Shelf Awareness for Friday, September 9, 2005


Penguin Press: Feel Free: Essays by Zadie Smith

Graphix: Dog Man and Cat Kid (Dog Man #4) by Dav Pilkey

Ecco Press: Varina by Charles Frazier

House of Anansi Press: The Break by Katherena Vermette

Simon & Schuster/Paula Wiseman Books: Small Walt by Elizabeth Verdick and Marc Rosenthal

News

Bookstore Tourism Rolls Up the Coast

Bookstore tourism proved so popular in San Diego August 27 that the Southern California Booksellers Association is planning to do another bookstore tour November 19 in Los Angeles.

"It was great fun," SCBA executive director Jennifer Bigelow told Shelf Awareness. And most of the nearly 40 participants shopped heavily. One woman spent $100 at each of the five stores on the tour.

The guest speakers included Kathleen Krull, author of various Harcourt "Lives of" books, who did "a great presentation at Yellow Book Road" in La Mesa, Bigelow said. Christopher Wright, a "nice, warm man," and author of The Patriots Club, spoke at lunch. San Diego Union-Tribune book critic Arthur Salm discussed how books are reviewed.

Amy Pickell of Warwick's in La Jolla, one of the stores on the trip, talked about each store before arriving at it, and in one long stretch discussed the importance of independent bookstores and how they give back to the community.

SCBA's Los Angeles trip will likely be even more ambitious. Two buses will start from different parts of the county and visit five stores at different times but meet up for lunch. In addition, a bus may bring book- and bookstore-lovers from San Diego.

Shelf Awareness Sign-up Giveaway: The Land Beyond by Leon McCarron


Tucson's Reader's Oasis to Close

Reader's Oasis, the Tucson, Ariz., store founded five years ago, is closing on October 22, the Arizona Daily Star reported. Co-owner Jeff Yanc said the lease expires in October and declining sales, including an 11% drop between 2003 and 2004, led to the decision. The small store focused on promoting local authors and events.  "The problem, " Yanc said, "was turning those people into long-term customers. "

Thomas Nelson: Perennials by Julie Cantrell


Bookselling Notes: Ottaker's in Play

HMV, owner of Waterstone's, has made a bid for Ottaker's of four pounds forty pence a share,  topping the most recent offer from Ottaker's management, according to the BBC. HMV said that investors holding 30% of Ottaker's shares back the bid. A combined Waterstone's-Ottaker's  would have 23% of the market,  which competition authorities might find objectionable.

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Barnes & Noble plans to open a store in Plainfield, Ind., near Indianapolis, in March 2006. Stocking nearly 200,000 book, music, DVD and magazine titles, the store will be in the Metropolis LifeStyle Center at 2540 Futura Parkway.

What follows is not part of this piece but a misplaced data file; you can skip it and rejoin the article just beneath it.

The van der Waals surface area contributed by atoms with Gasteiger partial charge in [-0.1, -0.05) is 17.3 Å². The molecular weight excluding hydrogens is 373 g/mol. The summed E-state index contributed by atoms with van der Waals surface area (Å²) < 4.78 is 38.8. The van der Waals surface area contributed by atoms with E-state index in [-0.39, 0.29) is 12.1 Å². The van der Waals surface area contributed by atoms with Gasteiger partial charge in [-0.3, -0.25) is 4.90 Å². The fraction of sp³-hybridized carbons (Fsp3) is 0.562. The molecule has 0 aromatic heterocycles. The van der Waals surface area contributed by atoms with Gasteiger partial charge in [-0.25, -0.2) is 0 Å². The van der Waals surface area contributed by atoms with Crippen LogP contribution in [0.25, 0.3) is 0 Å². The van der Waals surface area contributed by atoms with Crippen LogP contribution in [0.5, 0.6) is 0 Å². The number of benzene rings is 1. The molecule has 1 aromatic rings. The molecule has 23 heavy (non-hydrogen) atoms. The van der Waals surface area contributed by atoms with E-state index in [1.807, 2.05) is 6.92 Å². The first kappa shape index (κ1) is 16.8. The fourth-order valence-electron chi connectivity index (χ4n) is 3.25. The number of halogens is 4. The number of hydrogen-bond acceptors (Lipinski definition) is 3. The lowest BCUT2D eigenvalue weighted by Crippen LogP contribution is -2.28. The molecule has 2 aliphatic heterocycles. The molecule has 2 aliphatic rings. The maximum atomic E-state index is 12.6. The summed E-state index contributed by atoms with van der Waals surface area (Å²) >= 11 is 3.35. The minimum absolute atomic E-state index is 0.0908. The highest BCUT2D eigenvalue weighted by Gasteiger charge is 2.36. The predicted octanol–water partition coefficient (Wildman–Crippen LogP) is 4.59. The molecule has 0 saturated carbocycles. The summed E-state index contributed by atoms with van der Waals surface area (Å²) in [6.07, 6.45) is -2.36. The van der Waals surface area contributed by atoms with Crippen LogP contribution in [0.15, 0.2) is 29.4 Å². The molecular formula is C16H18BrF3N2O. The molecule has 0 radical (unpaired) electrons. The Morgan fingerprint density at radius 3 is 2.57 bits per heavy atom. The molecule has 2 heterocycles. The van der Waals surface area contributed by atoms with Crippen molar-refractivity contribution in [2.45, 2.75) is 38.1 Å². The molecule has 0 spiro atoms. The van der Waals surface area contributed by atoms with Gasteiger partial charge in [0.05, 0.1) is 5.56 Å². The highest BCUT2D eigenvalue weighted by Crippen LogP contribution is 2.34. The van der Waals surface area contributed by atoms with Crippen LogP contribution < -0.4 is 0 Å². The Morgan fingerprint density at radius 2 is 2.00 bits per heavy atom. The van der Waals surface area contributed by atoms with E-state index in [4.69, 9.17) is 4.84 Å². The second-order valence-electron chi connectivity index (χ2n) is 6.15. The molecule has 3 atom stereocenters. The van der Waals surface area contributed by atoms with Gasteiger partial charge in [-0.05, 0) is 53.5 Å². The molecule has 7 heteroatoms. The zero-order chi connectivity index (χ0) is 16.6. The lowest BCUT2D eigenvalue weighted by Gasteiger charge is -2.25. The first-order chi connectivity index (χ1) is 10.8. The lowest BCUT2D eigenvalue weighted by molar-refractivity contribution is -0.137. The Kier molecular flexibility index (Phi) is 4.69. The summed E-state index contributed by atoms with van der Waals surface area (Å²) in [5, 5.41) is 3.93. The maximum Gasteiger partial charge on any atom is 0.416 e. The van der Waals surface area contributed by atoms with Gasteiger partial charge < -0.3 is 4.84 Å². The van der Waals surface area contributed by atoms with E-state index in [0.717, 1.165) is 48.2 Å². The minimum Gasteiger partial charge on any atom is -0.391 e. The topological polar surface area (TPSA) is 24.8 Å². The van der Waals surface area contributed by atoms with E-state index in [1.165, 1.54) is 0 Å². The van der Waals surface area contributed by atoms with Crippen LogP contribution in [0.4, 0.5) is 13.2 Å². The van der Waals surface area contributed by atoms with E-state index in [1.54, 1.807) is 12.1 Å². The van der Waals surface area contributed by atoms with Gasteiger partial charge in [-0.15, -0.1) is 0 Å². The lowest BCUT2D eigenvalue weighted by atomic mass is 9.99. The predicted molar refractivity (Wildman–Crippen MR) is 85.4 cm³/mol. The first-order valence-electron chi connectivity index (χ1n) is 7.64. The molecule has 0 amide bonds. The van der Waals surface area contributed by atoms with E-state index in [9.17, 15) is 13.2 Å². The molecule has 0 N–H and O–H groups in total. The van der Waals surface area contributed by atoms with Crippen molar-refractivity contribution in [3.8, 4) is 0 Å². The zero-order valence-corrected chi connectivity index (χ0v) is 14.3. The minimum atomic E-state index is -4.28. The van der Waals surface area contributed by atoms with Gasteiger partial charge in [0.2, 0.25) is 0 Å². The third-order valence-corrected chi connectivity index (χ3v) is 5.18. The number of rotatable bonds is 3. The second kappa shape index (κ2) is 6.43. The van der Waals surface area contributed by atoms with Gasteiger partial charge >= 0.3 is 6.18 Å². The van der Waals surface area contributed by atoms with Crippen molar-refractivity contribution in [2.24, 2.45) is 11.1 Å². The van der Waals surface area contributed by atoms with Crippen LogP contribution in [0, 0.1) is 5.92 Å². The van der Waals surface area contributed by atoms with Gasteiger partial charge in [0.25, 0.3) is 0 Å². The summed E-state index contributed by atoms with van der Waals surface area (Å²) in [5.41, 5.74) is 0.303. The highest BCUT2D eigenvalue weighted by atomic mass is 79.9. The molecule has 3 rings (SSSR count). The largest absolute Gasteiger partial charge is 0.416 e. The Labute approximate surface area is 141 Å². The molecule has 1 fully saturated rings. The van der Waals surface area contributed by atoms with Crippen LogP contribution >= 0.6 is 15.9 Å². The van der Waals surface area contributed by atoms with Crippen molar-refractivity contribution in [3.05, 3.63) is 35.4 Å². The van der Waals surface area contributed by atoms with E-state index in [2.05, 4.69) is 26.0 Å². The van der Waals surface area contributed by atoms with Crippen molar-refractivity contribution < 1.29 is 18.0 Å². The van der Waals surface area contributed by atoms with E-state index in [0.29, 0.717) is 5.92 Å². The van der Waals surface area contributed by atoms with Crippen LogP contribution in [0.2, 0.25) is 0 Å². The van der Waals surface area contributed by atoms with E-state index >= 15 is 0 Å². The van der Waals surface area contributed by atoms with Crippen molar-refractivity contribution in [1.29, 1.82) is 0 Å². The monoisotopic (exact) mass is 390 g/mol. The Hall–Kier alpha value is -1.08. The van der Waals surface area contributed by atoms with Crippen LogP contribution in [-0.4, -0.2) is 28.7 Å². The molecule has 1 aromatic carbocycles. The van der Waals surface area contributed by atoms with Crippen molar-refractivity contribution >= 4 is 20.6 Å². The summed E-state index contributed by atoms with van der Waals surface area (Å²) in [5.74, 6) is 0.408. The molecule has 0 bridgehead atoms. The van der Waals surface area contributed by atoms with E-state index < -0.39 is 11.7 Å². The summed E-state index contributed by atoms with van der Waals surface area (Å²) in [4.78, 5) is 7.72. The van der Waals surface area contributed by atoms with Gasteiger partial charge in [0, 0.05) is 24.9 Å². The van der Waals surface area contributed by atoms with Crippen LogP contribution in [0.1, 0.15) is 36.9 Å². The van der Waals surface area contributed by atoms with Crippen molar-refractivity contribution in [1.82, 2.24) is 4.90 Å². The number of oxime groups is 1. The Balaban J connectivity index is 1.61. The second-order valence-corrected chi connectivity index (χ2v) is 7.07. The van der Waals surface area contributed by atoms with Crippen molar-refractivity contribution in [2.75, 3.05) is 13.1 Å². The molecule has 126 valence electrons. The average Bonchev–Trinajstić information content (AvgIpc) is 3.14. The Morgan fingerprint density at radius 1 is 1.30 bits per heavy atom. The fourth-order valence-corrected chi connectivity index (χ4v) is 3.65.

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A KQED program on the closing of Kepler's, Menlo Park, Calif., aired yesterday may be heard online. Panelists included owner Clark Kepler, Cody's Books owner Andy Ross, Book Passage co-owner Bill Petrocelli and David Weich, director of marketing and development at Powell's Books.

Quirk Books: My Lady's Choosing: An Interactive Romance Novel by Kitty Curran and Larissa Zageris


Books & Authors

Midnight by the Canal of Good and Evil?

Pennie Clark Ianniciello, book buyer at Costco, has chosen The City of Falling Angels by John Berendt (Penguin Press, $25.95, 1594200580), author of Midnight in the Garden of Good and Evil, as her Pick of the Month in Costco Connection, the magazine that goes to the wholesale club's membership.

She said that the story "begins with Berendt researching the 1996 fire that destroyed La Fenice Opera House [in Venice]. He fleshes out the story by writing in a style typically reserved for fiction, full of rich dialogue and crazy characters. Through Berendt readers meet a prominent poet, a contemporary Venetian surrealist painter and outrageous provocateur, the master glassblower of Venice and others--including crazy Americans, stool pigeons and hustlers."

Trinity University Press: Arte Kids - Bilingual Board Books


Rising Tide and Other Flood Titles

Noting the newfound popularity of Rising Tide: The Great Mississippi Flood of 1927 and How It Changed America by John M. Barry (S&S, $16, 0684840022) in the wake of Hurricane Katrina, USA Today quoted the author as saying, "I'm heartbroken by it. The attention I've been getting, every call I get from the media, just breaks my heart. This is not the way to sell a book."

The paper also said Vintage has done a 15,000 reprinting of Bayou Farewell: The Rich Life and Tragic Death of Louisiana's Cajun Coast by Mike Tidwell ($14, 0375725172), a prescient title that Octavia Books co-owner Tom Lowenburg cited in August to Shelf Awareness as his handselling favorite.

Man Booker Shortlist: 'Shocking, Simply Shocking'

The shortlist for the Man Booker Prize, which honors the best novel of the year from Britain, Ireland and the Commonwealth, consists of the following six titles:
  • On Beauty by Zadie Smith
  • Arthur & George by Julian Barnes
  • The Sea by John Banville
  • A Long Long Way by Sebastian Barry